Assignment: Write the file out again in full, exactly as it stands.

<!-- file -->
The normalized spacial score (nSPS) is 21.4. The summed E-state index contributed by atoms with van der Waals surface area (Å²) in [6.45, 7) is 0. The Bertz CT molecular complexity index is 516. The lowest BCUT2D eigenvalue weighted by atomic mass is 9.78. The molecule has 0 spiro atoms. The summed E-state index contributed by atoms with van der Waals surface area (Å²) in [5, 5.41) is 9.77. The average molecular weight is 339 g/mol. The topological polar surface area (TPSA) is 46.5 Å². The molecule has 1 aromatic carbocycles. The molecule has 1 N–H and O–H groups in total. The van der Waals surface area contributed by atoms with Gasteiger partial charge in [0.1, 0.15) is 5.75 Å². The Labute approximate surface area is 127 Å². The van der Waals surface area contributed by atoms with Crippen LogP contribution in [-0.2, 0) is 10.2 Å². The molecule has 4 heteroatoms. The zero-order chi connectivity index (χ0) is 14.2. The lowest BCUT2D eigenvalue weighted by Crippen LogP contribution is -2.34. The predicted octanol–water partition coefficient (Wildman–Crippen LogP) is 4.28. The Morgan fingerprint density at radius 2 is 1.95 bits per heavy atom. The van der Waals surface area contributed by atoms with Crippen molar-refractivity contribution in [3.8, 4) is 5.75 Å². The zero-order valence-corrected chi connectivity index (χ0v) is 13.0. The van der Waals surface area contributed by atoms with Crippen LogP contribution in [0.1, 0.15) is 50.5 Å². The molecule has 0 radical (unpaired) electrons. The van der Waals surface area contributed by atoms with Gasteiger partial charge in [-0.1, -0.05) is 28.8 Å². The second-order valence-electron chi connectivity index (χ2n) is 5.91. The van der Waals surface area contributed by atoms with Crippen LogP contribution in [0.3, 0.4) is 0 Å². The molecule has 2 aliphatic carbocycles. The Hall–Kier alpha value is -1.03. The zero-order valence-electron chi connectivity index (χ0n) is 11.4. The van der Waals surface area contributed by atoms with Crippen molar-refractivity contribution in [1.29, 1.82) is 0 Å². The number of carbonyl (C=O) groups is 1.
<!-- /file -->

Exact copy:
The normalized spacial score (nSPS) is 21.4. The summed E-state index contributed by atoms with van der Waals surface area (Å²) in [6.45, 7) is 0. The Bertz CT molecular complexity index is 516. The lowest BCUT2D eigenvalue weighted by atomic mass is 9.78. The molecule has 0 spiro atoms. The summed E-state index contributed by atoms with van der Waals surface area (Å²) in [5, 5.41) is 9.77. The average molecular weight is 339 g/mol. The topological polar surface area (TPSA) is 46.5 Å². The molecule has 1 aromatic carbocycles. The molecule has 1 N–H and O–H groups in total. The van der Waals surface area contributed by atoms with Gasteiger partial charge in [0.1, 0.15) is 5.75 Å². The Labute approximate surface area is 127 Å². The van der Waals surface area contributed by atoms with Crippen LogP contribution in [-0.2, 0) is 10.2 Å². The molecule has 4 heteroatoms. The zero-order chi connectivity index (χ0) is 14.2. The lowest BCUT2D eigenvalue weighted by Crippen LogP contribution is -2.34. The predicted octanol–water partition coefficient (Wildman–Crippen LogP) is 4.28. The Morgan fingerprint density at radius 2 is 1.95 bits per heavy atom. The van der Waals surface area contributed by atoms with Crippen molar-refractivity contribution in [3.8, 4) is 5.75 Å². The zero-order valence-corrected chi connectivity index (χ0v) is 13.0. The van der Waals surface area contributed by atoms with Crippen LogP contribution in [0.1, 0.15) is 50.5 Å². The molecule has 0 radical (unpaired) electrons. The van der Waals surface area contributed by atoms with Gasteiger partial charge in [-0.1, -0.05) is 28.8 Å². The second-order valence-electron chi connectivity index (χ2n) is 5.91. The van der Waals surface area contributed by atoms with Crippen LogP contribution in [0.3, 0.4) is 0 Å². The molecule has 2 aliphatic carbocycles. The Hall–Kier alpha value is -1.03. The zero-order valence-electron chi connectivity index (χ0n) is 11.4. The van der Waals surface area contributed by atoms with Crippen molar-refractivity contribution in [1.29, 1.82) is 0 Å². The number of carbonyl (C=O) groups is 1.